I totally understand it when Aubrey Graham says Wu-tang are forever. I came into my own as a Hip-Hop fan in the early late nineties mid-00′s. A profoundly bad period in rap history. It was bad because New York was suffering a serious identity crisis after the rap world lost big & pac. New York tried to overcompensate by getting gangster and losing a lot of the lyrical edge and sophistication that made new york rap great. A lot of what we saw were bad 2-pac caricatures in the form of Ja-Rule & DMX then you also had wannabe battle rap gods like Canibus and lets not forget all the east ghost color gangsters reaping blue and red. It was confusing to say the least, but it was not all bad but if you look closely at stuff that came from labels like Murder Inc, Ruff Ryders and Rocafella the truth was a lot of the music was uninspired. its all music that was more concerned with its image than the nature of its sound. At the time I was overdosing on the testosterone pumping infectious sounds of Ja-Rule & D.M.X and don’t even get me started on their equally appalling sidekicks, who had names like Cadillac Tah or Drag-on.
Growing up in a place were access to anything remotely underground or niche in Hip Hop was similar to encountering a unicorn getting ridden by a Saskwatch. Only access I had was via BET,MTV & VH1 and believe me those capitalistic juggernauts are doing nothing but play DMX’s song , Money-Cash-Hoes over 5-times an hour and not forgetting forgettable rap shows like Big Tiggas Rapcity basement series. I grew up in a desert were every little nugget of authentic rap was as precious as water, in the remotest part of the Sahara. Yet among all the timb-boot brandishing and shiny suite wearing, the wu-tang stood out in my imagination. They seemed to be authentic creators of a unique world founded on a philosophy that was a fusion of disparate ideas from popular culture and philosophy. Yet they were a hard pill to swallow, their lyrics seemed grounded in a strange esotericism that was wrapped in indecipherable jargon and imagery. The first Wu I ever heard was “The W” and believe me It was a little ahead of my time but also just too plane weird. My mind was not on their wavelength and lacked the tools to decipher Wu-Ideology. In my mind that was why their music was worth it, it existed in its own realm and functioned by its own set of rules.Their music totally consumed me, and opened a whole new realm of not only Hip Hop but all manner of music and pop-art. Incredibly enough I probably came upon Wu-forever before i came upon Enter the Wu.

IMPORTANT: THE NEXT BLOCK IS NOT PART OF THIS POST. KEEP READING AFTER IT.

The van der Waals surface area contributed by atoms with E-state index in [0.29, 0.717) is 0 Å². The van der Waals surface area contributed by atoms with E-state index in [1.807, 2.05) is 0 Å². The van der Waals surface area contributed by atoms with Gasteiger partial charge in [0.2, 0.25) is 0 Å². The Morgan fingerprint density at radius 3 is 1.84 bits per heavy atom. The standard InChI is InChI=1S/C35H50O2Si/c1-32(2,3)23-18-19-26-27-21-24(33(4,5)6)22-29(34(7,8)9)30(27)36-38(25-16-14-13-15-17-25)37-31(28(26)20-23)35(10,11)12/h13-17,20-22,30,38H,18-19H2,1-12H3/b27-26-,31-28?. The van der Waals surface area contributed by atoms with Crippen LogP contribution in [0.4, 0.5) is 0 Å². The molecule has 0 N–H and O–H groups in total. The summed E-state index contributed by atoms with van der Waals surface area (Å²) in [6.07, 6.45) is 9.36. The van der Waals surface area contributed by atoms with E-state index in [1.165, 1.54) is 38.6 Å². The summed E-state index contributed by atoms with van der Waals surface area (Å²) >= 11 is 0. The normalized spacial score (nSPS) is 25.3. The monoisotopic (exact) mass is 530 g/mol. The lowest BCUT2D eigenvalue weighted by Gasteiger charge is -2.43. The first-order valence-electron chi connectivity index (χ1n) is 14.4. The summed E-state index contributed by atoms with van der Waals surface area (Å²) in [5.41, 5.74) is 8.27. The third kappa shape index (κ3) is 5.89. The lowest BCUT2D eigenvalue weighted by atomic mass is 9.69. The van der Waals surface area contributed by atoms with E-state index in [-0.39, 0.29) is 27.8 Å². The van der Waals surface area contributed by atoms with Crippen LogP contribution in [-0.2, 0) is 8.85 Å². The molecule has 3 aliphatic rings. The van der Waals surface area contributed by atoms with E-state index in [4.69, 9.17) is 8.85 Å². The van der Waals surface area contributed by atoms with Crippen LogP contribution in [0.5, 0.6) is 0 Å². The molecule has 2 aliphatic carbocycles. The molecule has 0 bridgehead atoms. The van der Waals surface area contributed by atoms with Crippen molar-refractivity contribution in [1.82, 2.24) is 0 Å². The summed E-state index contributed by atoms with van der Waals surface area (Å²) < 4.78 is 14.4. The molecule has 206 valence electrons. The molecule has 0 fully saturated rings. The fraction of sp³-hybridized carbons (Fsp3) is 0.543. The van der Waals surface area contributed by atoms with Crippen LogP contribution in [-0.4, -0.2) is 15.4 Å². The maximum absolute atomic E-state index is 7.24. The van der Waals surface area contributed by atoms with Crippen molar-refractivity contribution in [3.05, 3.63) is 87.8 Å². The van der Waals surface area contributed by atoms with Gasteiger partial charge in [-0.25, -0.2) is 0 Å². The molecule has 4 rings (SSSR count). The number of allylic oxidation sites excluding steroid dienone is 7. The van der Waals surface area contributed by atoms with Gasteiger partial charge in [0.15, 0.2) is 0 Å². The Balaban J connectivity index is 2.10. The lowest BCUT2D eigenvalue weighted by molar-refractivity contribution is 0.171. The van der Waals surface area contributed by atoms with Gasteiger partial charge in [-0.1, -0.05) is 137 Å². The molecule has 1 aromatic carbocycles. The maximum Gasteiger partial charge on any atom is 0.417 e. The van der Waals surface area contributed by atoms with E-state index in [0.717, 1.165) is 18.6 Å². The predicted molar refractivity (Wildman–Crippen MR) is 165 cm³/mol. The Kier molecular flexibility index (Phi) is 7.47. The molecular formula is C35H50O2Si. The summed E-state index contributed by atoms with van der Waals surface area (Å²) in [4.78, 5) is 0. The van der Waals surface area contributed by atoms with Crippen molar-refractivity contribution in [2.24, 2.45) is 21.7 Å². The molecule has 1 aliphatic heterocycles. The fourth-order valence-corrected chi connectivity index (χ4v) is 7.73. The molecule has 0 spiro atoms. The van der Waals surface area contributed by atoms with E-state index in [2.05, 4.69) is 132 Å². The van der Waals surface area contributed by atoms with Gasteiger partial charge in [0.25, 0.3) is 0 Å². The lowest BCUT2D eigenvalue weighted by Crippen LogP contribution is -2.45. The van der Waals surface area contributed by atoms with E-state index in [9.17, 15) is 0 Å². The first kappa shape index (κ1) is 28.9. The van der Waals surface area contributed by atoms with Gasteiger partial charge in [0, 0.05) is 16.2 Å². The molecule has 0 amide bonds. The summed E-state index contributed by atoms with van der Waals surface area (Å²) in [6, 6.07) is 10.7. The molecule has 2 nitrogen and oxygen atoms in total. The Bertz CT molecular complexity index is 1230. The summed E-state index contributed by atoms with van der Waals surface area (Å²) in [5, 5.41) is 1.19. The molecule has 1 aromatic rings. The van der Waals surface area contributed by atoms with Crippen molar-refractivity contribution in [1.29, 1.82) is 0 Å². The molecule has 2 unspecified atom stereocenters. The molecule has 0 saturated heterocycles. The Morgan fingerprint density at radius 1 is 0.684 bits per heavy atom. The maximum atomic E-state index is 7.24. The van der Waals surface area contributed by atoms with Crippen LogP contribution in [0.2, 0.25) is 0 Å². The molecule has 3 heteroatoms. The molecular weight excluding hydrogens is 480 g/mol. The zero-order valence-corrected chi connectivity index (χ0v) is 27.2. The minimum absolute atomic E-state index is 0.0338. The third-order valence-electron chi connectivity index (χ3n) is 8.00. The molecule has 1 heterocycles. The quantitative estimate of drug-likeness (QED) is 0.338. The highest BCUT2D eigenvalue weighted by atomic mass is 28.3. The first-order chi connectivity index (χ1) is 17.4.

I came upon enter a lot later than when it debuted around this time 20 years ago. I always recall on first listen I knew this was not going to be an easy listen. I knew it wasn’t going to be an easy listen because, its hard to acclimatize ones ears to the under produced sinister minimal sounds of enter the wu especially considering before this all we heard were all these large sounding glossy modern rap albums.
The first thing that stands out especially one whose hip hop baptism is indebted to the round glossy loud sounds of albums in the mid to late 90′s. Enter the Wu for me is a sonically minimally sophisticated. According to legend RZA’s economic circumstances pushed him to create a record that was sonically skeletal and atonal. High hats sound distorted and formless, and drum kicks sound jaggedly echoey like something playing from a cheap two deck tape machine. I often criticize a lot of third-world wannabe rappers who do not realize the opportunity that stems from the lack of expensive equipment. Sonic sophistication is about a balance between sound, that is dynamic in that its constantly changing and meandering while sticking to a formula. New albums that manage this have been records like M.I.A’s “Arular” anything by EL-p, early odd future stuff and of course killer mikes R.A.P.
For me the next important thing about R.Z.A are his sample choices and his drums. As well as being a Hip Hop fiend, I was a soul music fan and a huge part of my collection can be attributed to hearing RZA’s drums and samples. This album in particular opens me up to the wonders of Willie Mitchell;s Hi records, and a ton of the rare stuff from the people at stax records.
The album is further turned into a loosely conceptual album through its sonics but also essentially through its skits. It sounded like a kung-Fu epic in which you are guided through each chamber by a trustworthy shoalin monk. The album is part eastern mysticism, comic book pop art, 5% nation righteousness and street knowledge. It was the anti-thesis to the smooth and glossy veneer of the west coast. An album that manages to give me goosebumps to this day.